Development of Methodologies for the Use and Application of Air Quality Sensors to Enable Community Air Monitoring
- Author(s): Feenstra, Brandon
- Advisor(s): Cocker, David
- et al.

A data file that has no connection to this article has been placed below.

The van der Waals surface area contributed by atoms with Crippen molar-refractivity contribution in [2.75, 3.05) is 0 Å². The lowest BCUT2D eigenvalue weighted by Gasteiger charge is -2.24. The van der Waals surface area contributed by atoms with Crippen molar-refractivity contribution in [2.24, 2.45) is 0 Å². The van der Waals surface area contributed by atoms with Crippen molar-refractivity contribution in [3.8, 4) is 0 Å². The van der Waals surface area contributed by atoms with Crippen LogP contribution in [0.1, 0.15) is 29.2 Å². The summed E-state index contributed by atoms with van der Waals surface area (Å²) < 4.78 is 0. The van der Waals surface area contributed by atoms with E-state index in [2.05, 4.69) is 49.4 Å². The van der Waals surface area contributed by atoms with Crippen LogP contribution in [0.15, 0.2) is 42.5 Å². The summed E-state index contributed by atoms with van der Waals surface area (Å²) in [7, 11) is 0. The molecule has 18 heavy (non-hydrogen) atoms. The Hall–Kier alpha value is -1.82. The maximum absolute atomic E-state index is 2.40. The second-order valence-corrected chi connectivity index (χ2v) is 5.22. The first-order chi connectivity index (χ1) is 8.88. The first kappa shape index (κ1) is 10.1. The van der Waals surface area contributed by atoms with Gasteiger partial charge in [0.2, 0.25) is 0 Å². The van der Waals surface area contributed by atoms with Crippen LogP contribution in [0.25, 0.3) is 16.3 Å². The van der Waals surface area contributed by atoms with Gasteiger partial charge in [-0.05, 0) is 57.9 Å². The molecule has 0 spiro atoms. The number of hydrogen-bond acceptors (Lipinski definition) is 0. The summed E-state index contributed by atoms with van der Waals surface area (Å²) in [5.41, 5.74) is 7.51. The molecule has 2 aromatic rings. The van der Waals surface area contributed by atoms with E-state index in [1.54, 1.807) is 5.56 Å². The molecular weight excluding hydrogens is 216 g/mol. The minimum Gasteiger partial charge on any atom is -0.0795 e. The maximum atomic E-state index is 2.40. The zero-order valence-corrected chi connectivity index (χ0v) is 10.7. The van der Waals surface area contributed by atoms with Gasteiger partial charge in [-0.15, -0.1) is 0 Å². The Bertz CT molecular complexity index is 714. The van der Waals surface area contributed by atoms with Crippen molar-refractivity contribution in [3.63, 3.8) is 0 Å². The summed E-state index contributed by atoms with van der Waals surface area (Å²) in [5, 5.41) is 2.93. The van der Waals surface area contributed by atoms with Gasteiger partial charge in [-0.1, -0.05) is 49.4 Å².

Recent advances in air quality sensor technology have allowed for governments, academia, and communities to use sensors to measure air pollution at unprecedented spatial and temporal scales. While use of low-cost sensors in ambient air monitoring applications has dramatically increased in the past several years, there remain unanswered questions and challenges with designing, implementing, and deploying low-cost sensors. These challenges include quantifying the performance of sensors, developing defensible methods for deploying sensor networks, and communicating sensor data to the public in an understandable and meaningful way. This body of work addresses portions of these challenges by systematically evaluating the performance of sensors, deploying sensors with scientifically defensible methodology for a specific application, and developing methodologies and tools for disseminating and communicating community air monitoring data as information to the public. The main objective of this research is to provide clarity and vision on the appropriate use and applications of low-cost air quality sensors for ambient air monitoring. Systematically evaluating the performance of commercially available low-cost sensors with respect to regulatory grade instrumentation and understanding the measurement error associated with sensors is critically important when choosing a sensor for a specific monitoring application (i.e. fence-line monitoring, community monitoring, hot spot identification, mobile monitoring) or drawing conclusions from data collected by low-cost sensors. The first part of this research investigates the performance of 12 commercially available low-cost particulate matter (PM) sensors against regulatory-grade instrumentation. The next phase of this research includes the design of an ozone sensor node for a specific ambient air monitoring application - parallel monitoring to select a relocation site for a regulatory ambient air monitoring station. The sensor selection, sensor node development, and network deployment methodologies were designed to collect defensible data for determining a relocation site. In the last phase of this research, data tools are developed to store, process, analyze, and visualize large data sets generated by low-cost sensors to provide communities with information from their community monitoring networks.